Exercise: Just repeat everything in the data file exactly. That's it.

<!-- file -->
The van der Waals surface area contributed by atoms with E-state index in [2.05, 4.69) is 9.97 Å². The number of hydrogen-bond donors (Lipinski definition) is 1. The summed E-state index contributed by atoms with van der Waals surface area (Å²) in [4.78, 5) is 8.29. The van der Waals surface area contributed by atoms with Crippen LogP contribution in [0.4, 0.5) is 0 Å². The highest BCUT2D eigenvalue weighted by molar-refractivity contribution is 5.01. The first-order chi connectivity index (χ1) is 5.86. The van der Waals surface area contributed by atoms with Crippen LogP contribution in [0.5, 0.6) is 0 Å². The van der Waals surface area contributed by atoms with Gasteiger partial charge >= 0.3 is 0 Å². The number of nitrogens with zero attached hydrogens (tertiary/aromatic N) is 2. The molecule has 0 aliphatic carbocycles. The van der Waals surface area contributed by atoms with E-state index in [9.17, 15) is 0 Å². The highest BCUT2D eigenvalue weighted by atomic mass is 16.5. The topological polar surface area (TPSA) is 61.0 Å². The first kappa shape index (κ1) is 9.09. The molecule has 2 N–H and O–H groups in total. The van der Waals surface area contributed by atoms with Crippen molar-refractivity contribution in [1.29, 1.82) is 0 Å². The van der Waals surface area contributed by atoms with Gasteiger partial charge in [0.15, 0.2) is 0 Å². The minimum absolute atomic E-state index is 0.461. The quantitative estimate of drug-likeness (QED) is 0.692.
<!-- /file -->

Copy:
The van der Waals surface area contributed by atoms with E-state index in [2.05, 4.69) is 9.97 Å². The number of hydrogen-bond donors (Lipinski definition) is 1. The summed E-state index contributed by atoms with van der Waals surface area (Å²) in [4.78, 5) is 8.29. The van der Waals surface area contributed by atoms with Crippen LogP contribution in [0.4, 0.5) is 0 Å². The highest BCUT2D eigenvalue weighted by molar-refractivity contribution is 5.01. The first-order chi connectivity index (χ1) is 5.86. The van der Waals surface area contributed by atoms with Crippen LogP contribution in [0.5, 0.6) is 0 Å². The van der Waals surface area contributed by atoms with Gasteiger partial charge >= 0.3 is 0 Å². The number of nitrogens with zero attached hydrogens (tertiary/aromatic N) is 2. The molecule has 0 aliphatic carbocycles. The van der Waals surface area contributed by atoms with E-state index in [9.17, 15) is 0 Å². The highest BCUT2D eigenvalue weighted by atomic mass is 16.5. The topological polar surface area (TPSA) is 61.0 Å². The first kappa shape index (κ1) is 9.09. The molecule has 2 N–H and O–H groups in total. The van der Waals surface area contributed by atoms with Crippen molar-refractivity contribution in [1.29, 1.82) is 0 Å². The van der Waals surface area contributed by atoms with Gasteiger partial charge in [0.15, 0.2) is 0 Å². The minimum absolute atomic E-state index is 0.461. The quantitative estimate of drug-likeness (QED) is 0.692.